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Fig 30. The Air Shard Tower and main entrance (Authors photograph, 2011)

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The entrance (Fig 31.) is also offset from the vertical; it takes you under the tower (Fig 32.), which is a very industrial looking structure reminiscent of a scaffolding watchtower clad in cold inhuman metal panels.

Fig 31. The main entrance (Authors photograph, 2011)

The gaps in the paneling let in the elements, you feel, exposed, vulnerable, cold, and very insignificant. Perhaps this is metaphor for how the young men fighting in the trenches of First World War might have felt, knowing that the whistle signaling the order to go over the top was not far away and that it might signal their end.

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Fig 32. Inside the Air Shard tower that is the entrance to the museum (Authors photograph, 2011)

To reach the viewing platform, one must take the rickety elevator and traverse an elevated, vertigo inducing walkway that connects to the viewing platform 29m above the ground.

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Fig 33. Elevated walkway (Authors photograph, 2011)

The open grills of the viewing platform (Fig 34.) angle away enhancing the sense of unsteadiness. One can see the drop to the ground 29m below through the metal grill flooring (Fig 35.); this heightens the feeling one could fall. Which of course one cant? 64

Fig 34. Viewing platform (Authors photograph, 2011)

Fig 35. Open metal grill flooring (Authors photograph, 2011)

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This feeling of unease sets the scene; it is reinforced, by the uneven, slightly sloping floors (Fig 36.), taking one down to the far side of the exhibition; a number of polished metal walls (Fig 37/38.), angled away from the vertical enhance the sense of unsteadiness.

Fig 36. Main exhibition space (Authors photograph, 2011)

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Fig 37. Polished walls lean precariously (Studio Daniel Libeskind, 2011)

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Fig 38. Polished walls lean precariously (Authors photograph, 2011)

The architect designed the floor that curves in two directions to represent the curvature of the Earth away from the North Pole at the entrance. (Architects Journal, 2011) This is only a slight slope, but does instill a sense of sinking down perhaps, a suggestion of sinking 68

down into the depravity of war, before eventually making ones way back up into the light, into peace time, and out of the building. The way the ceiling curves down reduces the height of the space as the visitor moves towards the bottom of the exhibition hall and has the effect of creating a feeling of compression, of a weight pressing down oppressing and shrinking the visitor; who is now feeling small and powerless; as the people in wartime were powerless cogs in a huge machine.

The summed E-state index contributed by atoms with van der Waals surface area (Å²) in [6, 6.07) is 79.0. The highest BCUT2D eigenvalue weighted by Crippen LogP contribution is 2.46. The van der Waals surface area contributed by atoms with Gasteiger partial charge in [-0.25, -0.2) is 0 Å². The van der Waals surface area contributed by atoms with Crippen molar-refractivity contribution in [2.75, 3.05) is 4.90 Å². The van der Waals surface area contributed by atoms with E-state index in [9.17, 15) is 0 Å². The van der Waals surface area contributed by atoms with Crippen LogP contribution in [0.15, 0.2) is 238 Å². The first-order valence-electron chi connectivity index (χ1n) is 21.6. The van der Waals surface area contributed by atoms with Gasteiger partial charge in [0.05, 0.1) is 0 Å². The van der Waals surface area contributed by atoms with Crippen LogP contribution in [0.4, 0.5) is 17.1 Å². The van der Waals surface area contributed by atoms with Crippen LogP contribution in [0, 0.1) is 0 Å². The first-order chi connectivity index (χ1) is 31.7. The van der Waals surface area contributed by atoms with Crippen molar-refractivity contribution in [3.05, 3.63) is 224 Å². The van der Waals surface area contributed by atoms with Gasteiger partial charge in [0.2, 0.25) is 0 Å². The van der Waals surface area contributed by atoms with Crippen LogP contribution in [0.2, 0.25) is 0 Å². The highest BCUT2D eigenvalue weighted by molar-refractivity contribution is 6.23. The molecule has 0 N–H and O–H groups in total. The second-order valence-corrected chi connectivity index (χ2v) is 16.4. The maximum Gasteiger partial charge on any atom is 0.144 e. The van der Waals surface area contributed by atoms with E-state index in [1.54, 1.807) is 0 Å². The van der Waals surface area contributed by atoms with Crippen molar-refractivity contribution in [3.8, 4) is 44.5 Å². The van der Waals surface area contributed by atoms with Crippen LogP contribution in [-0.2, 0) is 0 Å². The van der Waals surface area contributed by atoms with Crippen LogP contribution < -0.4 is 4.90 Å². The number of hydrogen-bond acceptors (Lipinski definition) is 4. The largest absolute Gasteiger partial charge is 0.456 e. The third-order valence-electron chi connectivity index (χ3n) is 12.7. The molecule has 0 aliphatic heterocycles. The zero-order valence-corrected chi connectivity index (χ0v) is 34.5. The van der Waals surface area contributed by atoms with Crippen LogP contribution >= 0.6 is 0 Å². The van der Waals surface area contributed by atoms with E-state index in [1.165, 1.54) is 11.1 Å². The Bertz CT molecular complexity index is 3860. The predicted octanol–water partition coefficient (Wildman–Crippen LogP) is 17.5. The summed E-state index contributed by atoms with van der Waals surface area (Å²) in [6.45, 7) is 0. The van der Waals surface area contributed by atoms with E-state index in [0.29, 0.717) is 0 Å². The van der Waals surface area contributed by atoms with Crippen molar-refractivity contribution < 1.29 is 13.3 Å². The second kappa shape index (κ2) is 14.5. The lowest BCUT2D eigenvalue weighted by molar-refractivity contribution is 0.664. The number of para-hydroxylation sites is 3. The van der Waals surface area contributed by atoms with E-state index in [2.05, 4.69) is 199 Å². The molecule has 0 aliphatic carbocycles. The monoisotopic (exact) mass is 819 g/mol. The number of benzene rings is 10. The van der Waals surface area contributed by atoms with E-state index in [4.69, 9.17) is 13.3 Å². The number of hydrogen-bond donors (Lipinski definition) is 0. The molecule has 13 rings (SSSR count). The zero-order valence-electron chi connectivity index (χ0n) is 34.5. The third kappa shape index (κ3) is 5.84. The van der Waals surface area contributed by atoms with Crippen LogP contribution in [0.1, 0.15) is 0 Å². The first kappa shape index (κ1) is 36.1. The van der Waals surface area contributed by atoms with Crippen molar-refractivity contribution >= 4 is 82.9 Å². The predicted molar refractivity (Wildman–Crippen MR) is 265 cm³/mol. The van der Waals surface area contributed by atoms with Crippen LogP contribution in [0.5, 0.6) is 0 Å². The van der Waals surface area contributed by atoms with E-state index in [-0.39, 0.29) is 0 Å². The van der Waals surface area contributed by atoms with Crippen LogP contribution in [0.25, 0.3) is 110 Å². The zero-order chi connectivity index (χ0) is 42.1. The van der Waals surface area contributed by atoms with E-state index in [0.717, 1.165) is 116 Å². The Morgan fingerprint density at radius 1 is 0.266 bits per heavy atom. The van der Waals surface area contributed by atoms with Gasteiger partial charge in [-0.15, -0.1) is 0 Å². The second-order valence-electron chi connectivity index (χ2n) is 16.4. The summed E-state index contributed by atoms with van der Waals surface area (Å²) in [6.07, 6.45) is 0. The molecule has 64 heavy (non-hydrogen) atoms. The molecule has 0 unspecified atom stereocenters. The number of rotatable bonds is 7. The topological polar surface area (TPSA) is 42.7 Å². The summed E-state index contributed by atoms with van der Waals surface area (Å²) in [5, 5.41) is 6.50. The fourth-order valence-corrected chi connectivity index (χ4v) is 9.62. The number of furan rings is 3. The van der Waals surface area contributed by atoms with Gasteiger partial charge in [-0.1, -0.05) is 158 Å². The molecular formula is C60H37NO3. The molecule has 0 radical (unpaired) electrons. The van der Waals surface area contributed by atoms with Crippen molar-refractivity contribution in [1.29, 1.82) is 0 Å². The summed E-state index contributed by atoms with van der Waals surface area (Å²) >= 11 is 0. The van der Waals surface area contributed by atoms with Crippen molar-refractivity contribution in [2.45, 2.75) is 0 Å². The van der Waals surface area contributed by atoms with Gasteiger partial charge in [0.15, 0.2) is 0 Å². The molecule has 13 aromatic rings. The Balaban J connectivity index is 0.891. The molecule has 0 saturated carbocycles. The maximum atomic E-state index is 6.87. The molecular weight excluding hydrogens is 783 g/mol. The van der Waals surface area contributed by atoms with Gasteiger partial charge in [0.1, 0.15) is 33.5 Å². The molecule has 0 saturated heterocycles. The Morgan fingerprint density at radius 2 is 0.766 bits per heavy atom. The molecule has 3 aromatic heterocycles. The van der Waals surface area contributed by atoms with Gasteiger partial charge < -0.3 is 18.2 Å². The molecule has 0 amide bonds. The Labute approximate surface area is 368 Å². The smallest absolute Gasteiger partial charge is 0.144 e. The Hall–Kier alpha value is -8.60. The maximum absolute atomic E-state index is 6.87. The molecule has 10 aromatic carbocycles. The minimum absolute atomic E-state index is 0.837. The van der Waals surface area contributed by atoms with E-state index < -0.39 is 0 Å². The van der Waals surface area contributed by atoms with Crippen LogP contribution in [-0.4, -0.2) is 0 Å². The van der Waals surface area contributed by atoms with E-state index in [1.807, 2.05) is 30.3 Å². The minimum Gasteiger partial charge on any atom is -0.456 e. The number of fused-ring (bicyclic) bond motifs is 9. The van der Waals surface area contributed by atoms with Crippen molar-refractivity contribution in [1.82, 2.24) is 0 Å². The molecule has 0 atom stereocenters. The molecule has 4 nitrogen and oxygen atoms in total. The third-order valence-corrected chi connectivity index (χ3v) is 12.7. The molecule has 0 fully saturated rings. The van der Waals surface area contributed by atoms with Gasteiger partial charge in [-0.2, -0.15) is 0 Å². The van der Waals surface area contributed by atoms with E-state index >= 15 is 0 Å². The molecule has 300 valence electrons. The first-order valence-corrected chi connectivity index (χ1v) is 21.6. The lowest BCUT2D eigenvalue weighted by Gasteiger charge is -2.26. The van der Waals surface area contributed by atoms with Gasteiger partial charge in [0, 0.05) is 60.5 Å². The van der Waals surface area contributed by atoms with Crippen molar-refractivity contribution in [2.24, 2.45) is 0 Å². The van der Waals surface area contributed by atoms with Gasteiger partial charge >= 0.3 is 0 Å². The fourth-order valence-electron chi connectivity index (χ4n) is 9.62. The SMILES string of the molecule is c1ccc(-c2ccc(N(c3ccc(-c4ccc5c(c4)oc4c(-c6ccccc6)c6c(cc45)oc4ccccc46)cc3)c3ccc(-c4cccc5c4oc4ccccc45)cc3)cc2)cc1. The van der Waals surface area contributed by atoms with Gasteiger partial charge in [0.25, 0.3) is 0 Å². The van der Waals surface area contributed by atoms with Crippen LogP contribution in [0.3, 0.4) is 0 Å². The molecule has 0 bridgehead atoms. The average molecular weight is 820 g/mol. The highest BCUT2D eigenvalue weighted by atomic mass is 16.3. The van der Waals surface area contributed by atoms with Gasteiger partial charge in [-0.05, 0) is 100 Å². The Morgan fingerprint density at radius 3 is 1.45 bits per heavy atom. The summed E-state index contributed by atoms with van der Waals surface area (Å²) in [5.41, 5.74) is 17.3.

Fig 39. Polished walls lean precariously (Authors photograph, 2011)

These techniques create a feeling of foreboding; an appropriate feeling for a building that houses exhibitions that show the futility of war, the waste of life and the disruption to normal life, war brings.

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The architect of the Imperial War Museum, Daniel Libeskind, born in the Polish town of Lodz in 1946 the first child of two Polish Jews who had survived the Nazi labour camps, was deeply affected by war having lost many members of his family to the Holocaust. He said of his design for the museum: When I began to work on the competition for the Imperial War Museum North, I was deeply challenged by the notion of creating a place that was at once intimate and civic. My aim was to create a building, not only intelligently programmed for the events which were to take place in it, but one which emotionally moved the soul of the visitor toward a sometimes unexpected realization. Conflict is not simply a story with a happy or unhappy ending, but an ongoing momentum that structures ones understanding of the future in relation to the past. In order to touch the passions of the visitor, and structure a building that is boldly put together, I designed a building that is emblematic of the earth shattered by conflict. As the visitor moves through this splintered globe with its fragmented curvatures, there is a feeling of vulnerability. These programmatic activities are given three dimensional depth, not in neutral containers, but in functional and emblematic spaces, each of which has a density, materiality, temperature, acoustical quality, atmosphere and gravity which are not fully accessible to the abstraction of words, but rather to concretely embodied experience.

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I hope that this building will enable the Imperial War Museum north, to accomplish its mission of inspiring, involving and educating its audiences. (Forrester, 2004, p. 75) His use of proportion compresses and then expands the space; it has the effect of making the visitor feel small and insignificant then hopeful and optimistic. The hard cold materials and the palette of greys create a sense of foreboding. The hard textures cause echoing sound that disorientate the visitor heightening the sense of unease, and creating the feeling of vulnerability Libeskind was striving for. The way he has created this sense of foreboding sets the scene; it adds to the power of the exhibits.